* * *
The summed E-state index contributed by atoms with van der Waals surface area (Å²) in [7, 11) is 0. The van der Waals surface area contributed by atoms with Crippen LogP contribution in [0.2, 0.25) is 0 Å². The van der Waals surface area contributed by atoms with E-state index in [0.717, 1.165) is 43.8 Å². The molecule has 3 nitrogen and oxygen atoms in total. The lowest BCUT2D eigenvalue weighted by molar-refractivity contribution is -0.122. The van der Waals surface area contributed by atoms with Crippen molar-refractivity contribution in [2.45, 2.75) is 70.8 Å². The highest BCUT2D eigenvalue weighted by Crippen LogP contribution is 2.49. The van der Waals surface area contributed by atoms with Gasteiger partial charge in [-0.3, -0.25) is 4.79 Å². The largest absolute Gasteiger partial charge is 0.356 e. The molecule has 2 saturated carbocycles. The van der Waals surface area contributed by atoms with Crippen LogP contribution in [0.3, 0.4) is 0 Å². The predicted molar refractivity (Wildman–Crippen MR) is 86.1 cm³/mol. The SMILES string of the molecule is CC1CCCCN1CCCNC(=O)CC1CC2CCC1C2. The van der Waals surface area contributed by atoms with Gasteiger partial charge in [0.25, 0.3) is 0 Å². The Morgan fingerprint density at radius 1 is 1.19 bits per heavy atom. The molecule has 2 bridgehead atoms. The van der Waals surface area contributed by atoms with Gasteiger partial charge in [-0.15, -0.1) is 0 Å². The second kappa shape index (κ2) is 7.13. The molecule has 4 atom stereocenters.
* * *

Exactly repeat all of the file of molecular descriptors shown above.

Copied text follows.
The summed E-state index contributed by atoms with van der Waals surface area (Å²) in [7, 11) is 0. The van der Waals surface area contributed by atoms with Crippen LogP contribution in [0.2, 0.25) is 0 Å². The van der Waals surface area contributed by atoms with E-state index in [0.717, 1.165) is 43.8 Å². The molecule has 3 nitrogen and oxygen atoms in total. The lowest BCUT2D eigenvalue weighted by molar-refractivity contribution is -0.122. The van der Waals surface area contributed by atoms with Crippen molar-refractivity contribution in [2.45, 2.75) is 70.8 Å². The highest BCUT2D eigenvalue weighted by Crippen LogP contribution is 2.49. The van der Waals surface area contributed by atoms with Gasteiger partial charge in [-0.3, -0.25) is 4.79 Å². The largest absolute Gasteiger partial charge is 0.356 e. The molecule has 2 saturated carbocycles. The van der Waals surface area contributed by atoms with Crippen LogP contribution in [0.3, 0.4) is 0 Å². The predicted molar refractivity (Wildman–Crippen MR) is 86.1 cm³/mol. The SMILES string of the molecule is CC1CCCCN1CCCNC(=O)CC1CC2CCC1C2. The van der Waals surface area contributed by atoms with Gasteiger partial charge in [0.25, 0.3) is 0 Å². The Morgan fingerprint density at radius 1 is 1.19 bits per heavy atom. The molecule has 2 bridgehead atoms. The van der Waals surface area contributed by atoms with Gasteiger partial charge in [-0.15, -0.1) is 0 Å². The second kappa shape index (κ2) is 7.13. The molecule has 4 atom stereocenters.